Outdoor Research Deviator Hoody Review

Outdoor Research Deviator Hoody review

Remember when New England Patriots head coach Bill Belichick was known more for his clothing than his football prowess? Always in a bulky sweatshirt, he actually earned the nickname “The Hoodie.” It even got to the point that people could bet on what color hoodie he’d wear for the 2017 Super Bowl. The nickname was funny, but it underscored people’s perception of what a hoodie should be. Big, cumbersome and fashion-free is historically the name of the game, right? The Outdoor Research Deviator Hoody changes the rules.

I’ve always associated hoodies with kangaroo pockets, massive hoods and thick insulation. Outdoor Research obviously hasn’t. Their Deviator Hoody is about as close as you can get to a baselayer in terms of weight and size while still offering the higher insulation of a midlayer. It doesn’t have a kangaroo pocket, but it has a hood, long sleeves, and a knack for keeping you warm on days when you really need it.

When I first held the Outdoor Research Deviator Hoody, I thought there’d been a mistake. There was no way it could insulate well. The core was way too thin, and the arms and hood seemed like a thin waffle-like fleece. Then I remembered Outdoor Research doesn’t shy away from technical features. And this hoodie’s all about the technical.

Sure, the whole thing was thin. But the core is Polartec Alpha insulation, and the arms and hood are made of Polartec Power Grid. Polartec is known for its high warmth-to-weight ratio, and it delivers in this hoodie too. The thumbholes are tucked so subtly into the sleeves that unless you specifically look for them you won’t know they’re there. The hood hugs your face so perfectly that even when looking over your shoulder you’ll never find yourself staring at the inside of a hood. And the entire thing is incredibly breathable.

There were a few days this past Fall when I wore the Outdoor Research Deviator Hoody as an outer layer. But as insulating and wind-resistant as the Polartec Alpha core may be, the Power Grid in the arms and hood doesn’t feel as stout. When the temps dropped into the 40s, 30s and 20s, I found the hoodie much more appropriate as a midlayer. Couple it with a thicker outer layer and/or an insulating shell, and you should stay warm even on winter hikes.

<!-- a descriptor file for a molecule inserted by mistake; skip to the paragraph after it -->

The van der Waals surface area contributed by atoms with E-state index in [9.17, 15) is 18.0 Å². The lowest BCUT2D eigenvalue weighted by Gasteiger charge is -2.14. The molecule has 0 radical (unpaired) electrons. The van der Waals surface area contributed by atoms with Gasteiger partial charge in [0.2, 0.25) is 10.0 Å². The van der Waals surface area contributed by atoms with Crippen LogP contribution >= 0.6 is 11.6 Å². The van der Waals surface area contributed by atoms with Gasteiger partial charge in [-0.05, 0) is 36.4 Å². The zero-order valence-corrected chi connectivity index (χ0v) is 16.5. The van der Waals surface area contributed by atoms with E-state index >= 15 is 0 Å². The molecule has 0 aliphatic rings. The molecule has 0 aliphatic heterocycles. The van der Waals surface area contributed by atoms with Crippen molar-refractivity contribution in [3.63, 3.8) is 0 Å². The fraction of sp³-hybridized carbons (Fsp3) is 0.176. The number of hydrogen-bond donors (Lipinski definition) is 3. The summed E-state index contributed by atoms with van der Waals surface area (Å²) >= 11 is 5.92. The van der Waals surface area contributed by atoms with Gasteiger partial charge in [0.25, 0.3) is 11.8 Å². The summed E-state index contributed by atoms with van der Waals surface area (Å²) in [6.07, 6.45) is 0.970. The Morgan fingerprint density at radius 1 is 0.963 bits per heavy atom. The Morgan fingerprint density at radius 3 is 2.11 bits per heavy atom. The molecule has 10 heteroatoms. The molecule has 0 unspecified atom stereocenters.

With its movement-mirroring stretch fabric, the Outdoor Research Deviator Hoody feels like a second skin. Clambering over rocks, pushing up hills or hightailing it down a slope, I never felt like the Deviator Hoody impeded my mobility. And since it’s so breathable and wicks moisture, I never found myself wanting to take it off due to exertion.

Technicalities aside, the Deviator also looks really nice. I don’t often get comments from people on clothing, but two people said to me out loud “wow, I really like that top.” So do I. The Outdoor Research Deviator Hoody may very well be the perfect midlayer if clothing weight’s an option. So Coach Belichick, if you ever want to show some fashion sense along with that function, check out the Deviator. It performs infinitely better than that bulky hoodie you’ve been wearing, and although it costs more (MSRP of $185), you won’t be replacing it anytime soon.

The Outdoor Research Deviator Hoody was provided for review. All opinions and words are my own and honest, and the article above contains no affiliate links.

Outdoor Research Deviator Hoody

Outdoor Research Deviator Hoody


9.5 /10


9.0 /10


9.8 /10


9.5 /10


  • Incredibly lightweight
  • Zero bulk means you can stay mobile in high-output activities
  • Hood hugs your face perfectly so you don't get 'lost' in it
  • Can be worn as an outer layer when the temperature creeps higher
  • Amazing sense of style


  • Arms don't insulate as well, so extremities tend to stay a bit cooler than your core
  • Very athletic fit. If you're on the higher end of a size, go up one

Jonas Allen

Jonas spent 17 years covering travel, technology and entertainment for regional and international media. He now writes about gear, clothes and tips to stay warm. He hopes his lessons will help other people who get cold (re)discover the great outdoors.

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